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The Powerful Impact of Safe Babies Court Team™: An Inside Perspective

How well have our intentions for SBCT matched the outcomes where it has been used? Recently, the SBCT approach was evaluated by RTI International.

By Lucy Hudson, Director, Safe Babies Court Team™TM Project, and Content Expert/Writer, Quality Improvement Center for Research-Based Infant–Toddler Court Teams (QIC-CT)

When we began to develop the Safe Babies Court Team (SBCT) approach in 2005, we knew that there were some things that set us apart from well-meaning but generalized advice to “be trauma-informed” or “family-focused” in our efforts to support families in the child welfare system. Knowing what was important for vulnerable babies and their families led us to some very specific recommendations: These recommendations led to the development of an approach that, in addition to incorporating sensitivity to the developmental needs of infants and toddlers, addresses the poverty, trauma, and racism that most of our families confront and that affects their ability to parent.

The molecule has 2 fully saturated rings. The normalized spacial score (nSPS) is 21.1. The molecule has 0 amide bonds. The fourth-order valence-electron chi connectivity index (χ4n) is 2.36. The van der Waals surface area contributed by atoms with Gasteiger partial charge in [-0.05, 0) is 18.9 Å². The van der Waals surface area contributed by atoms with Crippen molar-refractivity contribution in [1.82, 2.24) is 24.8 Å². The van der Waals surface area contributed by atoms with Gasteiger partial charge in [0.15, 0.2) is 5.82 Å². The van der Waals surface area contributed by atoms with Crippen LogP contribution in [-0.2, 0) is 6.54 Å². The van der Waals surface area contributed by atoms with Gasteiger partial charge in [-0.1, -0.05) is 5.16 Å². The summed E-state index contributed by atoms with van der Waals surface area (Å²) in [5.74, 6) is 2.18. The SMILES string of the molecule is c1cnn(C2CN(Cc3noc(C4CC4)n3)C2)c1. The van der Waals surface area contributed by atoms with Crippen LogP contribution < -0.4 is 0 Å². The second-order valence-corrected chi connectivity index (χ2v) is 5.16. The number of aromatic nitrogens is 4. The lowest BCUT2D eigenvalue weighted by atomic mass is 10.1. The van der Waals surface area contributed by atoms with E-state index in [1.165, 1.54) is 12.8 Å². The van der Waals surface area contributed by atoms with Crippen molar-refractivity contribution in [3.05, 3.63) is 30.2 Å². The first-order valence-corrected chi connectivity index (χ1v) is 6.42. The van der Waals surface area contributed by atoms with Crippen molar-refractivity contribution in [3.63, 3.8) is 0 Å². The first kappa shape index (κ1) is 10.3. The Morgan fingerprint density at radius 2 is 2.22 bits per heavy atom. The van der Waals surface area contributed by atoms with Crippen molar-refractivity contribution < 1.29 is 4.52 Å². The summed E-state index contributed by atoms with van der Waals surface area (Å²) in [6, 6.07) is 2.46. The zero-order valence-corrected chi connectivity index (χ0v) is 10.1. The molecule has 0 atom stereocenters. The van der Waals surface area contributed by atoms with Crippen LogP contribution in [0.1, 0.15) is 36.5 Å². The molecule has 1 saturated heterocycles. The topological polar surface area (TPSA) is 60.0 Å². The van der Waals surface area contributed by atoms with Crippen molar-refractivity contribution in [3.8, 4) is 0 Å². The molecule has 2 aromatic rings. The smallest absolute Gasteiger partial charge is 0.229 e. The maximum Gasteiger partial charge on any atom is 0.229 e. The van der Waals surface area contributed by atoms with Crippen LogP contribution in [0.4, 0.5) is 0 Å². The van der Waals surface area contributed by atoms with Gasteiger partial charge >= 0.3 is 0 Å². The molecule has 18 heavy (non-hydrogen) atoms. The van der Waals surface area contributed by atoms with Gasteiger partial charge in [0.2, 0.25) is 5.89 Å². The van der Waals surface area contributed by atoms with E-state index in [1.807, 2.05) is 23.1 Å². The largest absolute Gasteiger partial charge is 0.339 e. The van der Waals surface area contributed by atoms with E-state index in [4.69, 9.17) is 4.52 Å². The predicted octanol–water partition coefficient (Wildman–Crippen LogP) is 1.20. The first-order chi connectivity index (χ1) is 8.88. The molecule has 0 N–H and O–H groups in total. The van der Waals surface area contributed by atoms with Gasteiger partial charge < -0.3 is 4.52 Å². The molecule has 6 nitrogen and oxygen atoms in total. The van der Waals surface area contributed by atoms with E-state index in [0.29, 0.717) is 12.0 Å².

These are the recommendations that I believe have truly been making a difference for children and families:

  • Recognize that each parent and child is a unique individual who will benefit from a specific array of services and support. The only cookie-cutter element should be our respect for parents that leads to kindness in the way we interact with families and with one another.